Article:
Autism: A Difference in the Senses

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According to The National Autistic Society, many people on the autistic spectrum find it hard to process sensory information.

A difference can affect any of the senses in terms of over or under-sensitivity. This can then lead to a change in behaviour in that person.

Firstly, it is key to be aware of the environment and if this could be creating difficulty for someone. For example, senses can be heightened in busy areas which may lead to feelings of anxiety and stress for that person.

Sensory Sensitivity explained:

The video explains very well how hypersensitivity can affect someone. This can range from the range of senses through to body awareness.

However, people can also experience under sensitivity with the senses. In terms of sight as an example, objects can appear quite dark and central vision can be blurry.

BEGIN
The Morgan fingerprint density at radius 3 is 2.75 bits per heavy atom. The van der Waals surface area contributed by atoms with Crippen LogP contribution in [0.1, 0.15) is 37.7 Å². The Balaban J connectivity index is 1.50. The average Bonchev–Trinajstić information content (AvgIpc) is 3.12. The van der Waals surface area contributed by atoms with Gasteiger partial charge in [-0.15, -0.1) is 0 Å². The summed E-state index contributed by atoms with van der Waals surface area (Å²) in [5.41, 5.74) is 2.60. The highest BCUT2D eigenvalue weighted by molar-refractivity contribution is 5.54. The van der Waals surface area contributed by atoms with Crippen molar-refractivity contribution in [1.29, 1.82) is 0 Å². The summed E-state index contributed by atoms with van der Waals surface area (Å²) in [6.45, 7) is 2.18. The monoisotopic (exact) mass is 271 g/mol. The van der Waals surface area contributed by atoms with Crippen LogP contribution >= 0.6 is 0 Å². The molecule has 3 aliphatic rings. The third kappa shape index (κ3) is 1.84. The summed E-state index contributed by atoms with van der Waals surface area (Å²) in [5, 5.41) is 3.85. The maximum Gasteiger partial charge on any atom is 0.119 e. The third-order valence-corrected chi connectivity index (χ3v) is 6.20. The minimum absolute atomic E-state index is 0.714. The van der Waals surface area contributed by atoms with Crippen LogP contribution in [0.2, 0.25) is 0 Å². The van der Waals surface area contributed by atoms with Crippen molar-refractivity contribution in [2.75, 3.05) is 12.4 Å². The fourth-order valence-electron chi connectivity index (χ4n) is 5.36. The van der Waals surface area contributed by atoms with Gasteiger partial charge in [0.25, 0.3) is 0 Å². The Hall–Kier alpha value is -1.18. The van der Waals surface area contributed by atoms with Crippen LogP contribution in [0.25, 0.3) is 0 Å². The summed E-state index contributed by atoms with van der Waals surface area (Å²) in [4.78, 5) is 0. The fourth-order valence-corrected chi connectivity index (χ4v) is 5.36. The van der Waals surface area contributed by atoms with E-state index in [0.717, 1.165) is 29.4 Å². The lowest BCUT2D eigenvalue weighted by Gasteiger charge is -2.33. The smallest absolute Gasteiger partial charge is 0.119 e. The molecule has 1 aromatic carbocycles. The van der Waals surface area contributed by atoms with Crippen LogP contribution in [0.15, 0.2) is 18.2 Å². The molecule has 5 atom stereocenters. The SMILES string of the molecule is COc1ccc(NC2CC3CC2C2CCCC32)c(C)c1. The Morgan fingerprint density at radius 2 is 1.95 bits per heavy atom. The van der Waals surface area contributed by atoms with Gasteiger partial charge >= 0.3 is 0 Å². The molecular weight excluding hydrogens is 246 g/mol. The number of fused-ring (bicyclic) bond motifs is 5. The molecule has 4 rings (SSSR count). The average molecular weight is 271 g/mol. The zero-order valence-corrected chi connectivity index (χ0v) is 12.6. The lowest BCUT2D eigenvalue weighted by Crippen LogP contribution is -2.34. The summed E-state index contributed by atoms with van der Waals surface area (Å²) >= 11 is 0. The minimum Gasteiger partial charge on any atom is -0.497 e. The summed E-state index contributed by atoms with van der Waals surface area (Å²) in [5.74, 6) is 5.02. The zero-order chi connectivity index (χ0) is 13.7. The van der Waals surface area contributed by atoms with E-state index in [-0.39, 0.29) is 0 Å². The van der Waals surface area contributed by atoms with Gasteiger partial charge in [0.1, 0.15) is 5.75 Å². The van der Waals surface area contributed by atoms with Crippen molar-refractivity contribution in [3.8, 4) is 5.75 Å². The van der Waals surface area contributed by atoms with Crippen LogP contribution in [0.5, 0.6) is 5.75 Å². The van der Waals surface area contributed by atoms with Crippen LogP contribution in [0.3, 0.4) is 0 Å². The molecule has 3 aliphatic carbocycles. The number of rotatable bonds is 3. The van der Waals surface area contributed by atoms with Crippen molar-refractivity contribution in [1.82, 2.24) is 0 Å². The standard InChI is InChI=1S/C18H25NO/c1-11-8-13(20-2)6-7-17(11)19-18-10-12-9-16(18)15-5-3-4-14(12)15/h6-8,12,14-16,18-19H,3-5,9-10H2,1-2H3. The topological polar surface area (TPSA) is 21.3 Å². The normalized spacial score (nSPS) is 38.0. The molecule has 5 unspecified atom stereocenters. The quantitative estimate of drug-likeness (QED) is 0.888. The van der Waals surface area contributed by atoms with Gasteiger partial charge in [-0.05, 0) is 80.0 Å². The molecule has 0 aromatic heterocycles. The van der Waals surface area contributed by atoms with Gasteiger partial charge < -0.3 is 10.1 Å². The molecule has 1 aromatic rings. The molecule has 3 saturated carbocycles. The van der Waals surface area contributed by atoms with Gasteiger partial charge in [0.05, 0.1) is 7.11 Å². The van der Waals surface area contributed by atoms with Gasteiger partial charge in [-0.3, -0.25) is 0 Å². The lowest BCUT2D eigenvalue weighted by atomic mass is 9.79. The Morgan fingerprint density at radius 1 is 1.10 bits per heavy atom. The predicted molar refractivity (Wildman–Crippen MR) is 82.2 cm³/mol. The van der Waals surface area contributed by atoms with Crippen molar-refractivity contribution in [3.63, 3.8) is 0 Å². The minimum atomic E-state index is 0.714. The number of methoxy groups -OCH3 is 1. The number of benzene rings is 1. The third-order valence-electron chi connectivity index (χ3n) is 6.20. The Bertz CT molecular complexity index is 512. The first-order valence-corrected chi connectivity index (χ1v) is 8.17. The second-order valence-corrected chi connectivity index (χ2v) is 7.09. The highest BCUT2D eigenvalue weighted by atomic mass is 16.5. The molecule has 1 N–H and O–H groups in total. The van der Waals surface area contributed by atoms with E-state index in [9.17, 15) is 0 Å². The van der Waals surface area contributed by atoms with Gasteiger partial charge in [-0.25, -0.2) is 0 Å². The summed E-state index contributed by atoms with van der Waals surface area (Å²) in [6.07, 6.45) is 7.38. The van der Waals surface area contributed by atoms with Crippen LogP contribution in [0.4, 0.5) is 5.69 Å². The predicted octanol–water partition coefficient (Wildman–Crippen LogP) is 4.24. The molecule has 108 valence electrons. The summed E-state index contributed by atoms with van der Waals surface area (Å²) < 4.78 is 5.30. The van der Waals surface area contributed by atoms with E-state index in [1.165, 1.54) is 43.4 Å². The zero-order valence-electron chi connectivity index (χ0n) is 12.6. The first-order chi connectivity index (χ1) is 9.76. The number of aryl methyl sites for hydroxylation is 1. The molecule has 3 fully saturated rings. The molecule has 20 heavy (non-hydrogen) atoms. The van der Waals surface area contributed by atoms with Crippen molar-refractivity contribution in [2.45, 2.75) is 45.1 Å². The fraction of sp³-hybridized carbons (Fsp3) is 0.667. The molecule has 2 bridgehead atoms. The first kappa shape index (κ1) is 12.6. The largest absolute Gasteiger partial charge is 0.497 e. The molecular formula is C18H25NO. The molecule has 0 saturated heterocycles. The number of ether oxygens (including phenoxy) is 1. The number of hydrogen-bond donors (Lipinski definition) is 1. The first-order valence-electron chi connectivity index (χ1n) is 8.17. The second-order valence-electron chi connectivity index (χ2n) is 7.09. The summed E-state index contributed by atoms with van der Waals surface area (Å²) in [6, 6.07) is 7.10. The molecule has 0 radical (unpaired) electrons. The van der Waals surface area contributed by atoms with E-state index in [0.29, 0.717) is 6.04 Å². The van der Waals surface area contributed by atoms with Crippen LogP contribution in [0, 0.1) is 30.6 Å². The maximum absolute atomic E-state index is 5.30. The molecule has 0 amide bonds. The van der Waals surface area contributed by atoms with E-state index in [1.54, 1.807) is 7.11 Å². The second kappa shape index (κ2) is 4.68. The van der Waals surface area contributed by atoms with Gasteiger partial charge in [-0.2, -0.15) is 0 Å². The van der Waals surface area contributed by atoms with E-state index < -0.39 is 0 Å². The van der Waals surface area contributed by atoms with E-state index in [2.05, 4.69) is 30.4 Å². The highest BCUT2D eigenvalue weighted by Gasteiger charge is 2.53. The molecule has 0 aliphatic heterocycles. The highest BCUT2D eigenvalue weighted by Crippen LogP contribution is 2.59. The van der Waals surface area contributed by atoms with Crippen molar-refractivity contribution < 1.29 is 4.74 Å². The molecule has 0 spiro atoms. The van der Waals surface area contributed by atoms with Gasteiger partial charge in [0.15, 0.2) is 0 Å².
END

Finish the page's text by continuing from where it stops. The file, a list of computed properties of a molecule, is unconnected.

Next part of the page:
People on the autistic spectrum can also experience rare conditions such as Synaesthesia. This is where an experience can go through multiple sensory systems. For example, a person could hear a sound but experience that sound as a colour.

How can you help?

If you are with someone who may be experiencing stress due to their difference in senses, there are things you can do to help.

1 – You can play music for them, choose calming music which has 60 beats per minute (the same as a resting heart beat).

2 – Use low lighting at home or when out avoid places that have fluorescent lights.

3 – Create a steady rhythm by tapping your foot if you feel someone is about to break down.

4 – Always offer to move out of the current environment that could be stressful for the person you are with.

Here is another helpful video from TNAS with Dana, Luis, Rosie and Chris who are all on the autistic spectrum. They are discussing their experiences with sensory overload.

By having a better understanding about sensory overload, we can help others and look out for warning signs to prevent a break down.

Autism Helpline:

Tel: 0808 800 4104
(open 10am-4pm, Monday-Thursday, 9am-3pm on Fridays)
Text: 07903 200 200
(
for an information pack only)
Online: Visit www.autism.org.uk/enquiry.
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